Harvard Health Blog: How COVID Infection can cause brain damage
Emerging reports have revealed lingering cognitive impairments in individuals who have fully recovered from COVID infection. Participants were studied between three and six months after being infected with COVID-19. Over half had persistent forgetfulness issues, and roughly one in four had additional cognition issues such as language and executive dysfunction. These difficulties were liked with persistent problems in smell function, but not with the severity of the original COVID-19 disease.
Researchers believe that COVID induced brain damage is related to underlying inflammatory processes known as encephalitis. In addition, it has been established that strokes caused by COVID infection are common for all ages, with a greater mortality rate in patients 70 and older. Hence, It is also possible that patients with COVID suffered silent strokes as a result of deprived oxygen to the brain and are risk factors for major strokes and dementia. Silent strokes typically affect the brain’s white matter that is responsible for different parts of the brain to communicate with each other. When damaged, sustained attention is impaired.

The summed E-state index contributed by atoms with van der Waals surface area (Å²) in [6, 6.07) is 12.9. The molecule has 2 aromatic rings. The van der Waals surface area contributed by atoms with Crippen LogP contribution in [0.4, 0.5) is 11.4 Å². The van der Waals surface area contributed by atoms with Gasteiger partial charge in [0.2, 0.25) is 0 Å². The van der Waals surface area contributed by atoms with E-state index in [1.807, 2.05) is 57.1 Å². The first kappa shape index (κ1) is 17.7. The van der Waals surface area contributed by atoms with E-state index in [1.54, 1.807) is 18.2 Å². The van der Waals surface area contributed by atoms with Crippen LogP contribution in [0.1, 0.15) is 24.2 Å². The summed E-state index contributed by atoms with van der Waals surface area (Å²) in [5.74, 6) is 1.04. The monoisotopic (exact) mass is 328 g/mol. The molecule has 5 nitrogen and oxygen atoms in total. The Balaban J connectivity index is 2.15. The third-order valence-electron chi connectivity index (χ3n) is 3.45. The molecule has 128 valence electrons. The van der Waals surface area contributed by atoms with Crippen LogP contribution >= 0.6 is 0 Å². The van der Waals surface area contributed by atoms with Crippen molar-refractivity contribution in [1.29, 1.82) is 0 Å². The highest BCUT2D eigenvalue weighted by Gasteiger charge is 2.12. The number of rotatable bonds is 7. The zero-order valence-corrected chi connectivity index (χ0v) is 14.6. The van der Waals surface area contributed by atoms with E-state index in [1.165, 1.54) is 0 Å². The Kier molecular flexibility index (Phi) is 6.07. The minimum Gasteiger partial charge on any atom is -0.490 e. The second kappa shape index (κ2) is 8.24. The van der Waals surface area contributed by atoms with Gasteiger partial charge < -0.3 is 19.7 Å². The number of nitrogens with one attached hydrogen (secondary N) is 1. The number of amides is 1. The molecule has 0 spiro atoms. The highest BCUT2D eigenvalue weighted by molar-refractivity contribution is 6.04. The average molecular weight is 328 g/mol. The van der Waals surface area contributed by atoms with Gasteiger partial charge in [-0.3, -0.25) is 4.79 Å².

While much is unknown about the neurological long-term effects of sustaining the COVID-19 virus, there are risk factors for dementia and early-onset Alzheimer’s disease. As a result, experts urge longitudinal follow-up studies should be conducted to determine the long-term neurological and neuropsychological impact.
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